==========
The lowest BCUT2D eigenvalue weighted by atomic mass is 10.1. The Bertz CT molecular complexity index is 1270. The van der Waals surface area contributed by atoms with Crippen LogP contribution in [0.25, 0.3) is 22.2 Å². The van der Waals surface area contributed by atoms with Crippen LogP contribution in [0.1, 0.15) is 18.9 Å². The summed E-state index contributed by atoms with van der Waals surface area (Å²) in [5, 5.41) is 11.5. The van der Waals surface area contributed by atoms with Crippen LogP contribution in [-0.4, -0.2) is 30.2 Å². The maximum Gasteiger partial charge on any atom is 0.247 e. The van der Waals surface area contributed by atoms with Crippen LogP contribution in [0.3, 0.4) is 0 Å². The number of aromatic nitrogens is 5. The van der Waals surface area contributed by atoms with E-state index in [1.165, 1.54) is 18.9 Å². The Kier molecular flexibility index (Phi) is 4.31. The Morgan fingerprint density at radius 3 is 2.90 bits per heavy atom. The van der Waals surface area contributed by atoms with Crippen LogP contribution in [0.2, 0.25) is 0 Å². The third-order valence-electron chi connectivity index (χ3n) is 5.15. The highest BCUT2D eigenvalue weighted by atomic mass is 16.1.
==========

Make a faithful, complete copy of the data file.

The lowest BCUT2D eigenvalue weighted by atomic mass is 10.1. The Bertz CT molecular complexity index is 1270. The van der Waals surface area contributed by atoms with Crippen LogP contribution in [0.25, 0.3) is 22.2 Å². The van der Waals surface area contributed by atoms with Crippen LogP contribution in [0.1, 0.15) is 18.9 Å². The summed E-state index contributed by atoms with van der Waals surface area (Å²) in [5, 5.41) is 11.5. The van der Waals surface area contributed by atoms with Crippen LogP contribution in [-0.4, -0.2) is 30.2 Å². The maximum Gasteiger partial charge on any atom is 0.247 e. The van der Waals surface area contributed by atoms with Crippen LogP contribution in [0.3, 0.4) is 0 Å². The number of aromatic nitrogens is 5. The van der Waals surface area contributed by atoms with E-state index in [1.165, 1.54) is 18.9 Å². The Kier molecular flexibility index (Phi) is 4.31. The Morgan fingerprint density at radius 3 is 2.90 bits per heavy atom. The van der Waals surface area contributed by atoms with Crippen LogP contribution in [0.2, 0.25) is 0 Å². The third-order valence-electron chi connectivity index (χ3n) is 5.15. The highest BCUT2D eigenvalue weighted by atomic mass is 16.1.